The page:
Moreover, by measuring correlations between pairs of spins along the direction of the transverse field, we observe that propagating quasiparticles distribute correlations between the ions (if ion A is excited, ion B cannot be excited and vice versa). Similar correlations were previously observed in artificial quantum matter made of neutral atoms held in optical lattices [4]. While observing such correlations in one measurement basis is already of interest by itself, it cannot answer the question whether these correlations are of classical or quantum-mechanical origin. In our experiment, we demonstrate for the first time the quantum nature of the correlations. We achieve this by performing quantum state tomography on pairs of spins to the left and right of the initially perturbed site. These measurements reveal that the spreading quasiparticles indeed distribute entanglement among the ions.  
  Entanglement propagation Figure 3 - Entanglement propagation in a seven-ion chain
After flipping the central spin of a 7-ion crystal, quasi-particles spread out and entangle pairs to the left and right of the central spin. This entanglement is revealed by quantum state tomography of these ion pairs and shows the speed with which these quantum correlation propagate in the system.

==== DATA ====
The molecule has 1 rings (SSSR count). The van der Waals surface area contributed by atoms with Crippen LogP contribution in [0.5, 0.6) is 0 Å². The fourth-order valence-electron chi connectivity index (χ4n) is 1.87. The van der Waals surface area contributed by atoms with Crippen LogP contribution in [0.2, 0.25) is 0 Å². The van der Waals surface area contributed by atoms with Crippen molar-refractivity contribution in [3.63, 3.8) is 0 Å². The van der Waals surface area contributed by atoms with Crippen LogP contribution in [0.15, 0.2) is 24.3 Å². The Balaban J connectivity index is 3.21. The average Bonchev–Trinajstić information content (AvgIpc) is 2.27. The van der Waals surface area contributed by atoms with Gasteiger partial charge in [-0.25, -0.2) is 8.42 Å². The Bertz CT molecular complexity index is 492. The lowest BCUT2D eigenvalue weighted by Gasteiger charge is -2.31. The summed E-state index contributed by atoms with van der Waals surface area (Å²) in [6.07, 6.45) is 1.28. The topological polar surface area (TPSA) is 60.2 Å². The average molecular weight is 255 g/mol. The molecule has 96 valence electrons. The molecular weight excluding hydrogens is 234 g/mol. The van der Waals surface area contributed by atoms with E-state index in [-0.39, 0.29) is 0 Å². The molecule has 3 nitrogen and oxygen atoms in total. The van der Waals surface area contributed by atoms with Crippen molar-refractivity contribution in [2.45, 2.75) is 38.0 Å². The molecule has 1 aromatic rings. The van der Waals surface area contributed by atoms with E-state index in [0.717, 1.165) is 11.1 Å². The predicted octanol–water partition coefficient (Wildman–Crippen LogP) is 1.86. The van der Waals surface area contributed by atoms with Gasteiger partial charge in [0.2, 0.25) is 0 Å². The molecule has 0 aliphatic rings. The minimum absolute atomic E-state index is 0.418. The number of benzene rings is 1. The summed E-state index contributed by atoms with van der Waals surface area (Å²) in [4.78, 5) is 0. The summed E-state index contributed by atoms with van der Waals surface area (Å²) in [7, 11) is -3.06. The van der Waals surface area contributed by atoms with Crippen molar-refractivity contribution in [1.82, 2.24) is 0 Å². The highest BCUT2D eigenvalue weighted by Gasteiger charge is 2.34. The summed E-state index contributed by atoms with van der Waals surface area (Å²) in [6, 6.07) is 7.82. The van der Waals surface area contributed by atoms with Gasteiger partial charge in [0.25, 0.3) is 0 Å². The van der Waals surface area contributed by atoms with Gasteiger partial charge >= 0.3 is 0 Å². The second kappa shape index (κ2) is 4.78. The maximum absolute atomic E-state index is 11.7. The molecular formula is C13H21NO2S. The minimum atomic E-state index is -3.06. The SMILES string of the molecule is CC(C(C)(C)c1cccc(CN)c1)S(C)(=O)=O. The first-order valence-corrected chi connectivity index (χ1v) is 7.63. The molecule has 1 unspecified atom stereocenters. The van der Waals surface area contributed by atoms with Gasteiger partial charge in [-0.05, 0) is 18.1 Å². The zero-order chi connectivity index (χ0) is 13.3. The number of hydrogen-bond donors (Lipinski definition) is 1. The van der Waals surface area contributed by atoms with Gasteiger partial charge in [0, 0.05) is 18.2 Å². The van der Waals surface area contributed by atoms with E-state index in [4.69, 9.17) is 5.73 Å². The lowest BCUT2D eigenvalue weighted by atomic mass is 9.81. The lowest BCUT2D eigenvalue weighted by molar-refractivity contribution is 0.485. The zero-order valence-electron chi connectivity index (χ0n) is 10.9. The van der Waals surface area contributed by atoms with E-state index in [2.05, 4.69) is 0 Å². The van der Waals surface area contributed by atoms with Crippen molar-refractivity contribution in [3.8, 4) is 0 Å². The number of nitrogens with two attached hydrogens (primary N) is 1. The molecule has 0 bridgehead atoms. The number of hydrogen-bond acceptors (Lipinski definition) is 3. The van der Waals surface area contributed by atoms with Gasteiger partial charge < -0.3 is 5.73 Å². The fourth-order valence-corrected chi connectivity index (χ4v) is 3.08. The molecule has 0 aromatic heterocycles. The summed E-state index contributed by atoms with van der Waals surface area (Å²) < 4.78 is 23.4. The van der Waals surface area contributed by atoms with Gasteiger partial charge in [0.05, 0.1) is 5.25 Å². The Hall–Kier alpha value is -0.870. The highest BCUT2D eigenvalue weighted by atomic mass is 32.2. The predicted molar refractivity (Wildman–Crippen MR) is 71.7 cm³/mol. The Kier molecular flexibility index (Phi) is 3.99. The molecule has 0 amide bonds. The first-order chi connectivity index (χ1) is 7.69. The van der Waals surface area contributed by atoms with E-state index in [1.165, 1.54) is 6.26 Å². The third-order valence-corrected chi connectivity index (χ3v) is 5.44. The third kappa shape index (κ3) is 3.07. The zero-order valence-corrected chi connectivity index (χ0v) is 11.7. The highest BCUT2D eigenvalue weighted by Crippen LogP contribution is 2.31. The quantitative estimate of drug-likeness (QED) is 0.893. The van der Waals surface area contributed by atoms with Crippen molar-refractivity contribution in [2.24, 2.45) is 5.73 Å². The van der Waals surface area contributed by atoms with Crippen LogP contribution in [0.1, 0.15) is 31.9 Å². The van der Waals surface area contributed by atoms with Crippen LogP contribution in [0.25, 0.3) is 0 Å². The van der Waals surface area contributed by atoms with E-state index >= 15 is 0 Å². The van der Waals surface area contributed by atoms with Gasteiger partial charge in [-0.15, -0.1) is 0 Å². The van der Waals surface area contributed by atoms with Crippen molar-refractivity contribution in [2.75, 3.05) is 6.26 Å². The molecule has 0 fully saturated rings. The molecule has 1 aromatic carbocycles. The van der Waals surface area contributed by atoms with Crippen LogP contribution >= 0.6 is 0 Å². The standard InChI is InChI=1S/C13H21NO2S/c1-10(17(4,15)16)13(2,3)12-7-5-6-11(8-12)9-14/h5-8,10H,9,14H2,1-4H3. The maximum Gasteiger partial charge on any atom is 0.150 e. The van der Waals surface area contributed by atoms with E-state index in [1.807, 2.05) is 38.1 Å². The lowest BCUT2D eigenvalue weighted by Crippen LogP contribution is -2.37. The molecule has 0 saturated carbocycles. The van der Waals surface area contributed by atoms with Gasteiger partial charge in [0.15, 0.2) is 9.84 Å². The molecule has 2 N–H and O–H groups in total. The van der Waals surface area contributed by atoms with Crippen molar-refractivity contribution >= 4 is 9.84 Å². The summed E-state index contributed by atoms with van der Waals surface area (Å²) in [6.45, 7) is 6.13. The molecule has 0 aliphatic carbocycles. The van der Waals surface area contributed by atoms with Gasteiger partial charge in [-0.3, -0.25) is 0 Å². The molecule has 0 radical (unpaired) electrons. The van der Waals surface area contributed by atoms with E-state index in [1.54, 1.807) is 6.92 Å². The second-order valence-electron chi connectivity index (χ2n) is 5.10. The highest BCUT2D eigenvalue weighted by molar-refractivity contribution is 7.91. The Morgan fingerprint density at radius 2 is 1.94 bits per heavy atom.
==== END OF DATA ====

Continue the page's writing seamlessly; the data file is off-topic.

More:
Future experiments

What are the next steps in these experiments? While our experiment could demonstrate that pairs of ions were entangled by the Ising interaction, it remains a challenge to investigate how entanglement between larger subsystems increases the longer they interact with each other. Another important step will be to further improve the control over the quasiparticles. In most of our experiments, there was only a single quasiparticle wave-packet present. Quasiparticles, however, also interact among each other, which opens interesting perspectives for quantum-optics experiments where the fundamental objects to be studied would be quasiparticles rather than atoms, ions, or photons.

Literature

 

  1. K. Kim et al., Entanglement and tunable spin-spin couplings between trapped ions using multiple transverse modes. Phys. Rev. Lett. 103, 120502 (2009)
  2. P. Hauke, L. Tagliacozzo, Spread of correlations in long-range interacting quantum systems. Phys. Rev. Lett. 111, 207202 (2013)
  3. P. Richerme et al., Non-local propagation or correlations of correlations in long-range interacting quantum systems. Nature 511, 198 (2014)
  4. M. Cheneau et al., Light-cone-like spreading of correlations in a quantum many-body system. Nature 481, 484 (2012)

Financial support

This research was supported by the Austrian Academy of Science, the University of Innsbruck, the Austrian Science Fund FWF and by the European Commission via the integrated project SIQS and the project CRYTERION.
CR, July 2014